For my second visit, I brought my dining group and this time, we shared 10 savory dishes. Three of them were repeats from my first visit, the Taiwanese sausages, the cream soup in fried toast and the leek pie and my feelings about those dishes didn't change from my first visit. This time around, we ordered the following items: pork and leek dumplings, sole and cilantro dumplings, stir-fry rice noodles, stir-fry napa with dry fish, deep fried oysters, deep fried chicken roll, steamed mini pork buns and the Taiwanese meatballs.

Of the two dumplings, I favored the light and delicate flavors of the sole and cilantro dumplings. The leek in the leek and pork dumplings was a little overpowering, to the point that I couldn't even taste the pork. The rice noodles were good albeit not mind-boggling while the steamed mini pork buns were disappointing. The pork buns are supposed to be XLBs, but the soup inside these dumplings was quite minimal. You're better off going to J&J, Din Tai Fung or Mei Long Village.

I liked how the dry fish added just the right amount of saltiness to the stir-fry napa and both the deep fried oysters and chicken roll were wonderful. The batter for the oysters wasn't heavy or oily and I liked how the tofu wrapper for the chicken roll still had a little bit of a chew to it. The only dish I had difficulty with was the Taiwanese meat ball.

When we ordered this dish, I was expecting little round meatballs and what arrived was something I didn't recognize at all. It looked like a little mountain cut in quarters with some kind of meat filling inside the base. At first, I thought we had the wrong order, but checking with our waiter, it was the right order. Our waiter further told us that the covering was a kind of starch. I think he said it was made up of a rice starch.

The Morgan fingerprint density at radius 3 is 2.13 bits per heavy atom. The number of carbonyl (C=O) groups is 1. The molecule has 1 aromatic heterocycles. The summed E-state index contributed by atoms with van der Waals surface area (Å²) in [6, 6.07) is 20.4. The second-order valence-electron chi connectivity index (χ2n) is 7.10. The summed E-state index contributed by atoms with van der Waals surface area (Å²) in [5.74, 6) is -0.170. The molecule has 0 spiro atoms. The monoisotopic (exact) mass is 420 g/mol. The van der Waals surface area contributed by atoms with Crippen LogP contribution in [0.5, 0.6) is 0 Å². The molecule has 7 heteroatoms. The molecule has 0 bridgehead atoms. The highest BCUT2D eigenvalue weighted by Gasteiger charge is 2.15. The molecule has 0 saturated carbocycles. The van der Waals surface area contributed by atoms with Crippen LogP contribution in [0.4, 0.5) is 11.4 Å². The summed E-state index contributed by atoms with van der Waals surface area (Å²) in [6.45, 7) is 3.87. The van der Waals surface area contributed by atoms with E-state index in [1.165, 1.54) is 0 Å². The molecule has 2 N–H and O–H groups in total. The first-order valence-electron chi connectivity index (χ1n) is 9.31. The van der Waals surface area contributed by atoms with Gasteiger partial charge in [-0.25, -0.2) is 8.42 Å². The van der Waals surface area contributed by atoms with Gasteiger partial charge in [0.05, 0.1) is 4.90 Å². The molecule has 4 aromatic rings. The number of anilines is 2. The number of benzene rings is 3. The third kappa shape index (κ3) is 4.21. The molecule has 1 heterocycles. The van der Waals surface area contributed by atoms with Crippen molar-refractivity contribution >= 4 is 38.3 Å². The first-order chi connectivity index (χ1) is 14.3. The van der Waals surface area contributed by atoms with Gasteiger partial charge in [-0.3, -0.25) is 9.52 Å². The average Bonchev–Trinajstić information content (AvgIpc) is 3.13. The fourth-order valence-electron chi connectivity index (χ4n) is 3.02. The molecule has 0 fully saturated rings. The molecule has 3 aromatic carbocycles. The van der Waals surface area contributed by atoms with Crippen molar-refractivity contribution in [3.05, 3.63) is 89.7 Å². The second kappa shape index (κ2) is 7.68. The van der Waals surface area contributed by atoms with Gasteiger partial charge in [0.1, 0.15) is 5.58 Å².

I had a taste, but I couldn't get into it. First, I didn't really like the sauce and I can't even tell you why. I just didn't like it. The texture of that starch was also too glutinous for my taste and for the life of me, I couldn't identify the meat that was inside this starchy mountain. If anyone has been to Pa Pa Walk and have tried this dish dish before, I'd love to know more about what the ingredients actually are.

With around 100 food items on their menu and I'm not even counting the beverages or desserts, Pa Pa Walk definitely offers a variety of Taiwanese foods. In writing this blog entry, it reminds me that I've only covered 10% of their menu. Considering that I really enjoyed both meals, even with a couple of exceptions, perhaps it's time for a re-visit and it's a place you my consider checking out for the first time yourself.

To see pics, go to:
http://www.flickr.com/photos/la_addic...
http://www.flickr.com/photos/la_addic...

Pa Pa Walk
227 W Valley Blvd # 148B
San Gabriel, CA 91776
(626) 281-3889

Thanks,
Abby
http://pleasurepalate.blogspot.com/

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  1. Very cool that Southern Cal is even trying to introduce regional specific Taiwanese snacks.

    Granted "coffin bread" is something that you can find all over Taiwanese night markets, even at Shihlin Night Market in Taipei.

    But the original invention of Coffin Bread (or power and promotion bread) was in Tainan (the restaurant that claims to have invented it is currently in 3rd generation of family ownership), using chicken liver instead of meat that is seen elsewhere. The thick toast is first cut up, deep fried then cut up for pouring the thick soup mix in. Definitely good for those who need to shoot their cholestrol levels up.

    You won't find much information on Coffin Bread on English Wikipedia, but the Chinese version of the page contains a bit more information for those who can read

    http://zh.wikipedia.org/wiki/%E6%A3%B...

      1. re: ipsedixit

        I can't remember the exact story, and it was aired on Fei Fan Foodies Comcast Channel (also available as subscription in Southern Calfiornia) episode strictly on Tainan street food, that the Coffin Bread inventor's grandson said something along the lines of that one time his gramps was asked to cook something for a foreign diplomat, so quickly hashed something up together with what he had in the kitchen, and the coffin bread was born.